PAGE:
As far back as history can tell us, Carnival has been a celebration of the individuality of the city. Whether Cologne was under French or Prussian rule, Cologne worked to celebrate uniqueness of the city with it’s deep rooted traditions (Brophy 43). The festival, like the region, has a long history of Catholicism that still exists today. However, it is tough to see how this relates at all to Christianity other than it’s timing within the Catholic calendar. In this way, and many others, it is very similar to Mardi Gras in that it celebrates the time leading up to Lent. Cologne and the festival have both changed amazing amounts over their history’s, and now the festival seems more about simply celebrating those who come to it no matter who they might be, as well as Cologne itself (DeWaal 498).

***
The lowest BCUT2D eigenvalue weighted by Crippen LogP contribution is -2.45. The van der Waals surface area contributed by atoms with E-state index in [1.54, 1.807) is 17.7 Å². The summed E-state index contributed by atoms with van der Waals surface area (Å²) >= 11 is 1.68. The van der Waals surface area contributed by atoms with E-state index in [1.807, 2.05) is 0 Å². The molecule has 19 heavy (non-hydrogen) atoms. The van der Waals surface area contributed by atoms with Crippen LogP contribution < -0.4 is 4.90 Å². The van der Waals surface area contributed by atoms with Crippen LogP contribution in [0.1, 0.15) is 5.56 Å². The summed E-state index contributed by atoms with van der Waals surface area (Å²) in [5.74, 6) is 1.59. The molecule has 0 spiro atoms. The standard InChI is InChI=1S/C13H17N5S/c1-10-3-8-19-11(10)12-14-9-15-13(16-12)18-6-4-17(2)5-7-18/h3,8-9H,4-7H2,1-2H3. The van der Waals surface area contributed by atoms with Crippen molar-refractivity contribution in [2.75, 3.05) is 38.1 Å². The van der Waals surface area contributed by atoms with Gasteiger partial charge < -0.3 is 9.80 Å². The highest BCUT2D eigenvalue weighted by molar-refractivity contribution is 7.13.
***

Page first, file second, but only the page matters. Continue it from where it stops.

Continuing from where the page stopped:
All of this change can be seen in the welcome of all sorts of cultures into the festival. While most of the foods and drinks at the event were typically german and more specifically from the region, there were also things that showed the influence of other cultures. There were many who were in full costumes but with religious head coverings, a number of food vendors offering Turkish food and Dutch food, two of the city’s influential immigrant populations. Cologne having one of the largest homosexual populations for a German city was also evident in the numerous pride flags around. All sorts of cultures could be seen wherever you looked at the festival, which really showed the truth in the city’s claim to a cosmopolitan and tolerant attitude. The festival is even now starting to be seen as a way for homosexuals to demonstrate their pride and contributions to the city.